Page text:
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Sleep Yourself Thin

Thursday, May 31st, 2012

When you are a parent, you do not always get a lot of opportunity for sleeping.  You do not get a lot of time for yourself in general really.  You have work to take care of, children to manage, and somewhere in there, a body to consider.  The fact is though, with our busy American lifestyles, the health of our bodies simply seems to take a back seat.  Unfortunately, this has caused many of us to become overweight, or even worse, obese and diabetic.  A recent study shows though, that if we could all just find enough regular time to sleep, we might be able to stay slimmer and healthier in general.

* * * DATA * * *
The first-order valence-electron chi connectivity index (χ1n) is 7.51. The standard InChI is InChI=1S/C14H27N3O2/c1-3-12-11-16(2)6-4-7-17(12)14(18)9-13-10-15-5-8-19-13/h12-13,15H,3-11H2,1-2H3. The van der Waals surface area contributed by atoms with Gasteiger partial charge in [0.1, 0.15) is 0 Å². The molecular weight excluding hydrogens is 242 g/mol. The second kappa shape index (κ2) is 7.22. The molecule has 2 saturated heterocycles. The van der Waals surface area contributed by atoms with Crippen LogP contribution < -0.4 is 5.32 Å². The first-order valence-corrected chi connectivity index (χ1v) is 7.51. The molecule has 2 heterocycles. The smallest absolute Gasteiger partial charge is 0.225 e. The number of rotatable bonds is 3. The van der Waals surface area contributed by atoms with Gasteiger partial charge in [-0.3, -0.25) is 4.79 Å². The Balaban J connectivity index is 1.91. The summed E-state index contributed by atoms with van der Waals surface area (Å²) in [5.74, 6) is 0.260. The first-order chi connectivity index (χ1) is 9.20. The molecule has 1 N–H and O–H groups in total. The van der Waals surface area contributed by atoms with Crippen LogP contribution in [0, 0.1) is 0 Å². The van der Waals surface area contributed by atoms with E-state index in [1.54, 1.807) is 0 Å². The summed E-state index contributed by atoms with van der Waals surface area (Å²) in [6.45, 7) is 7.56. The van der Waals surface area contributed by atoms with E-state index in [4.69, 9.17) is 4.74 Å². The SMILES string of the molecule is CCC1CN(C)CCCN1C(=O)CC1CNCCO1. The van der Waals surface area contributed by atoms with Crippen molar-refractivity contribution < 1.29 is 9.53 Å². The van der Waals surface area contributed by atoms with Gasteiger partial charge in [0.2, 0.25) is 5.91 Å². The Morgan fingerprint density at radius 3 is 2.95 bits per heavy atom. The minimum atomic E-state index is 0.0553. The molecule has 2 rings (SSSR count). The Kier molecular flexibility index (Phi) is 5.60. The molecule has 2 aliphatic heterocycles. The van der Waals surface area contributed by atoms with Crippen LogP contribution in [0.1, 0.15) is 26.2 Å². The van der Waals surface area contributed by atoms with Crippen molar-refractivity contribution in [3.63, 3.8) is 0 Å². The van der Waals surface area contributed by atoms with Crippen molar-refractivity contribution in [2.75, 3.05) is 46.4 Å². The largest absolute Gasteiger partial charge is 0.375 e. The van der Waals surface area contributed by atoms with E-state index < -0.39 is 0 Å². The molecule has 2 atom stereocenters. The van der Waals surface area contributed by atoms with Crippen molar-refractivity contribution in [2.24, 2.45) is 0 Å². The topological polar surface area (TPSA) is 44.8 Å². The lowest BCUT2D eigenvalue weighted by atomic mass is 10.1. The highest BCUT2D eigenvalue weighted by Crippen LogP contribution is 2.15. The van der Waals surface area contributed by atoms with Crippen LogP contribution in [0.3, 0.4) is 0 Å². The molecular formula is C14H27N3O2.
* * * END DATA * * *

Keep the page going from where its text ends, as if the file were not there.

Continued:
Right now, nearly two-thirds of Americans are overweight or obese.  Even more concerning is how many of these people are progressing into diabetes.  The CDC cites diabetes as a health issue for 8.3% of Americans and a whopping 79 million show signs of prediabetes.  While poor diet and little to no exercise are obvious causes for such an epidemic, stress and sleep schedules also play a role.   A recent study by researchers at the Brigham and Women’s Hospital and the Harvard Medical School in Boston found that “lack of sleep or disrupted sleep patterns…may lead to an increased risk of diabetes and obesity.”  The study involved tracking the effects of disrupted sleep routines in participants by shifting their sleeping time from 10 hours a night, to just 5.6 hours per 24 hour period.  This sleep restriction and pattern disruption caused 32% of participants to have decreased insulin secretion when they ate and lower metabolic rates, which led to high blood sugar levels bordering on pre-diabetic.  If they had continued the study for a year, they estimated that these levels could have caused them to gain about 12.5 additional pounds of body weight in one year.  When you add these conclusions to the hectic lifestyle of working American parents, it is no wonder so many are struggling with their weight.